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  5. From X-ray absorption spectroscopy (XAS) and X-ray photoemission spectroscopy (XPS), it is evident that the spin state transition behavior of Fe( ii ) spin crossover coordination polymer crystallites at the surface differs from the bulk. A comparison of four different coordination polymers reveals that the observed surface properties may differ from bulk for a variety of reasons. There are Fe( ii ) spin crossover coordination polymers with either almost complete switching of the spin state at the surface or no switching at all. Oxidation, differences in surface packing, and changes in coordination could all contribute to making the surface very different from the bulk. Some Fe( ii ) spin crossover coordination polymers may be sufficiently photoactive so that X-ray spectroscopies cannot discern the spin state transition. 
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  6. The [Co(SQ) 2 (4-CN-py) 2 ] complex exhibits dynamical effects over a wide range of temperature. The orbital moment, determined by X-ray magnetic circular dichroism (XMCD) with decreasing applied magnetic field, indicates a nonzero critical field for net alignment of magnetic moments, an effect not seen with the spin moment of [Co(SQ) 2 (4-CN-py) 2 ]. 
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  7. The X-ray-induced spin crossover transition of an Fe (II) molecular thin film in the presence and absence of a magnetic field has been investigated. The thermal activation energy barrier in the soft X-ray activation of the spin crossover transition for [Fe{H2B(pz)2}2(bipy)] molecular thin films is reduced in the presence of an applied magnetic field, as measured through X-ray absorption spectroscopy at various temperatures. The influence of a 1.8 T magnetic field is sufficient to cause deviations from the expected exponential spin state transition behavior which is measured in the field free case. We find that orbital moment diminishes with increasing temperature, relative to the spin moment in the vicinity of room temperature.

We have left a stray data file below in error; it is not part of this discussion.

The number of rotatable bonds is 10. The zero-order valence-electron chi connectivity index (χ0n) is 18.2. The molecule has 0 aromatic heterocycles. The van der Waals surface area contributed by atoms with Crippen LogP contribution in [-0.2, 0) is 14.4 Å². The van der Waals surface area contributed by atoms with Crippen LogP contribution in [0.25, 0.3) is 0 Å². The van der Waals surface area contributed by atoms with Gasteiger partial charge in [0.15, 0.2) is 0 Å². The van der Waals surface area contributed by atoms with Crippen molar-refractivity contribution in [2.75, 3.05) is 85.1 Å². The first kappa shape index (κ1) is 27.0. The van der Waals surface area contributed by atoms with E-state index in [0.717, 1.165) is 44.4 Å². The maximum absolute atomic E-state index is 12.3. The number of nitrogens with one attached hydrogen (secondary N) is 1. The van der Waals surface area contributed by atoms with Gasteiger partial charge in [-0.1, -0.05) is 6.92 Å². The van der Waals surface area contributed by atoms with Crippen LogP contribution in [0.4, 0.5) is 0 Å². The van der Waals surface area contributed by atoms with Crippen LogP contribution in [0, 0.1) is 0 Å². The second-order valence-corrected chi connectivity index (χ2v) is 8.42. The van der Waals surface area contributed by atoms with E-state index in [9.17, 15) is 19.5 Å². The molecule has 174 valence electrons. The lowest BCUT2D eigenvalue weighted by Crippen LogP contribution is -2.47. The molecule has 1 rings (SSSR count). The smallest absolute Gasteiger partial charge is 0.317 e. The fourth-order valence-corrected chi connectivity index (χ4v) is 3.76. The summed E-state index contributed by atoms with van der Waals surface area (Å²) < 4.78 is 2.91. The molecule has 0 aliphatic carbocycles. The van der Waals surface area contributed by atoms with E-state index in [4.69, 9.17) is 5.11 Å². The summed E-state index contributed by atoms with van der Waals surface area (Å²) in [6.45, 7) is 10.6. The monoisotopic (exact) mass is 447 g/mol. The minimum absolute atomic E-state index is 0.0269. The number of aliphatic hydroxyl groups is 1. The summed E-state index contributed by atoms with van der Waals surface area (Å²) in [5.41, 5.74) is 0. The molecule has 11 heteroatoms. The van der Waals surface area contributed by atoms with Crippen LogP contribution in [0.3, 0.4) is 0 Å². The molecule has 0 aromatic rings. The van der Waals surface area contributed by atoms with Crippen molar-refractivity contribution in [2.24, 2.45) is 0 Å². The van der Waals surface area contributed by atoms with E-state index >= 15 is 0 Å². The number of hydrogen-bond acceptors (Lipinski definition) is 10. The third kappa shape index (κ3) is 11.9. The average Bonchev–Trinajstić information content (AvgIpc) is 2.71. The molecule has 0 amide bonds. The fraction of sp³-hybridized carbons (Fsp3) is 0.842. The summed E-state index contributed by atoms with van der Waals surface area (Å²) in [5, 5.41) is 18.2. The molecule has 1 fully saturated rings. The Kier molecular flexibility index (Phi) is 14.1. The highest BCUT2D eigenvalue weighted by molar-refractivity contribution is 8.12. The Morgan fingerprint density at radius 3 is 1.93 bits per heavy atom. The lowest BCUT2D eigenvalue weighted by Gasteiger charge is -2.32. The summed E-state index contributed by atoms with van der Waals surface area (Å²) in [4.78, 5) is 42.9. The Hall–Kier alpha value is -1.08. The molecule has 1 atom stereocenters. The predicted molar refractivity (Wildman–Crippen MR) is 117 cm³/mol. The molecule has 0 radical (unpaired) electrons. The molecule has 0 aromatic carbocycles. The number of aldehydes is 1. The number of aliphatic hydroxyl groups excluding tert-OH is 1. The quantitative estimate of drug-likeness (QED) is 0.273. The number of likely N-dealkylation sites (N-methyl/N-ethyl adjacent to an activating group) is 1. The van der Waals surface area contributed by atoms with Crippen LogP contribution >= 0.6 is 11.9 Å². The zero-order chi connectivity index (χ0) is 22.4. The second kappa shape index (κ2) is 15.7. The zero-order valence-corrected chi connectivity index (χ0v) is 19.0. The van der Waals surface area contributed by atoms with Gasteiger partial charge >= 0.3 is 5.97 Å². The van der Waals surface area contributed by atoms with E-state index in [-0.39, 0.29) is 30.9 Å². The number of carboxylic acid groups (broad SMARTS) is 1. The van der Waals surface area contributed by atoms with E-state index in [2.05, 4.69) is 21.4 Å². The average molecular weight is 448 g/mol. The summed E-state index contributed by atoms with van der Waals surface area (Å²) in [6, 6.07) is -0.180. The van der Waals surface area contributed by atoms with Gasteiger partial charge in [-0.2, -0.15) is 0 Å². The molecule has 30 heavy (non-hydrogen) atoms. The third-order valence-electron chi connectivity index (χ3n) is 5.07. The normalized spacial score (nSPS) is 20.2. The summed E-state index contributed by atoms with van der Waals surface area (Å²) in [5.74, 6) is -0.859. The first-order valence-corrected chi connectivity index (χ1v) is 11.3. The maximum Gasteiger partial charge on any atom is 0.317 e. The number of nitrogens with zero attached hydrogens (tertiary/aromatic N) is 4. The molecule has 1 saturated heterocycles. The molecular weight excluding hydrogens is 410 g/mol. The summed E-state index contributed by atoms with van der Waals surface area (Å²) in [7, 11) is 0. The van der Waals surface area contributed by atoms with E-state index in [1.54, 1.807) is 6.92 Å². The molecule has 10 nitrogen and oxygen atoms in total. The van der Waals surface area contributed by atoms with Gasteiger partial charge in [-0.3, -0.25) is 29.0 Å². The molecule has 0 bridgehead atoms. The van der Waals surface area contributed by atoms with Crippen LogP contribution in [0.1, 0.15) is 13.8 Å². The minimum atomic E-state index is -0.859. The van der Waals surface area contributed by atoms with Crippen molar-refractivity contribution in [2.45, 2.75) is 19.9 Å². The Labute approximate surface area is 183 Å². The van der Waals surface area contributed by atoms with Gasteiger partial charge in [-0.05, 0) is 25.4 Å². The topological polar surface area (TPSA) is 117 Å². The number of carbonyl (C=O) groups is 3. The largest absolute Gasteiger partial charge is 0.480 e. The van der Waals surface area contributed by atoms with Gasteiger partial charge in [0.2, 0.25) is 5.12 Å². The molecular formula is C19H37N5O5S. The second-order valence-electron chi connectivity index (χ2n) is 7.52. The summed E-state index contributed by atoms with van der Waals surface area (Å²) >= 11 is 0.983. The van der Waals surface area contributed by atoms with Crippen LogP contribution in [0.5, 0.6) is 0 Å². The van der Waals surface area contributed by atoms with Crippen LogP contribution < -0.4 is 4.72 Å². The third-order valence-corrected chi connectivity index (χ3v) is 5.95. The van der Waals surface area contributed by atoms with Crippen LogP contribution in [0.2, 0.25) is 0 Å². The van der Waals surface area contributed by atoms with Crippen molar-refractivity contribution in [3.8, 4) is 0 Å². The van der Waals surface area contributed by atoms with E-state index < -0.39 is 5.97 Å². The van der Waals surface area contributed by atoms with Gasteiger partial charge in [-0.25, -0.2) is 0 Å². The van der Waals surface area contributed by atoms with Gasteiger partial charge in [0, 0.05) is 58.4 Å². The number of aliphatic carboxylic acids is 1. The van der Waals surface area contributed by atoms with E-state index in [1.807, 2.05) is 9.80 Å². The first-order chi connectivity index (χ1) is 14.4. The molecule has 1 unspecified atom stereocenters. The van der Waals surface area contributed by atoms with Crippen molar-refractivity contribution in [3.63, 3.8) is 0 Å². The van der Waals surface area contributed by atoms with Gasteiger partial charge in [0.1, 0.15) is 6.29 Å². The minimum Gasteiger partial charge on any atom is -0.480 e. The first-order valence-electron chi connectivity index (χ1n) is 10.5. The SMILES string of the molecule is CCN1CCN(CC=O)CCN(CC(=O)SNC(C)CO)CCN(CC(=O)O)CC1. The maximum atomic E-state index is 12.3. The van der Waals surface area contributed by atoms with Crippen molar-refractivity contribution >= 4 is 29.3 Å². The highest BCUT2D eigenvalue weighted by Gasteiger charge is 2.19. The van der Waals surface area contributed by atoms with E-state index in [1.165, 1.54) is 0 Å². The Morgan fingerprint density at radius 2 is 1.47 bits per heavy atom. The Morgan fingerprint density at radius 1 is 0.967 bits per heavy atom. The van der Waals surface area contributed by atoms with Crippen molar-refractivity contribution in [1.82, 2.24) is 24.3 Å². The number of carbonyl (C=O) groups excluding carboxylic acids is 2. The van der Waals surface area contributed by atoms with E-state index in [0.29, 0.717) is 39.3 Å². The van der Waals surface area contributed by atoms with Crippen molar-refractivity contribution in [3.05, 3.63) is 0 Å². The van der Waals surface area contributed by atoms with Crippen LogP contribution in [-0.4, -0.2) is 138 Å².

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  8. Future molecular microelectronics require the electronic conductivity of the device to be tunable without impairing the voltage control of the molecular electronic properties. This work reports the influence of an interface between a semiconducting polyaniline polymer or a polar poly-D-lysine molecular film and one of two valence tautomeric complexes, i.e. , [Co III (SQ)(Cat)(4-CN-py) 2 ] ↔ [Co II (SQ) 2 (4-CN-py) 2 ] and [Co III (SQ)(Cat)(3-tpp) 2 ] ↔ [Co II (SQ) 2 (3-tpp) 2 ]. The electronic transitions and orbitals are identified using X-ray photoemission, X-ray absorption, inverse photoemission, and optical absorption spectroscopy measurements that are guided by density functional theory. Except for slightly modified binding energies and shifted orbital levels, the choice of the underlying substrate layer has little effect on the electronic structure. A prominent unoccupied ligand-to-metal charge transfer state exists in [Co III (SQ)(Cat)(3-tpp) 2 ] ↔ [Co II (SQ) 2 (3-tpp) 2 ] that is virtually insensitive to the interface between the polymer and tautomeric complexes in the Co II high-spin state.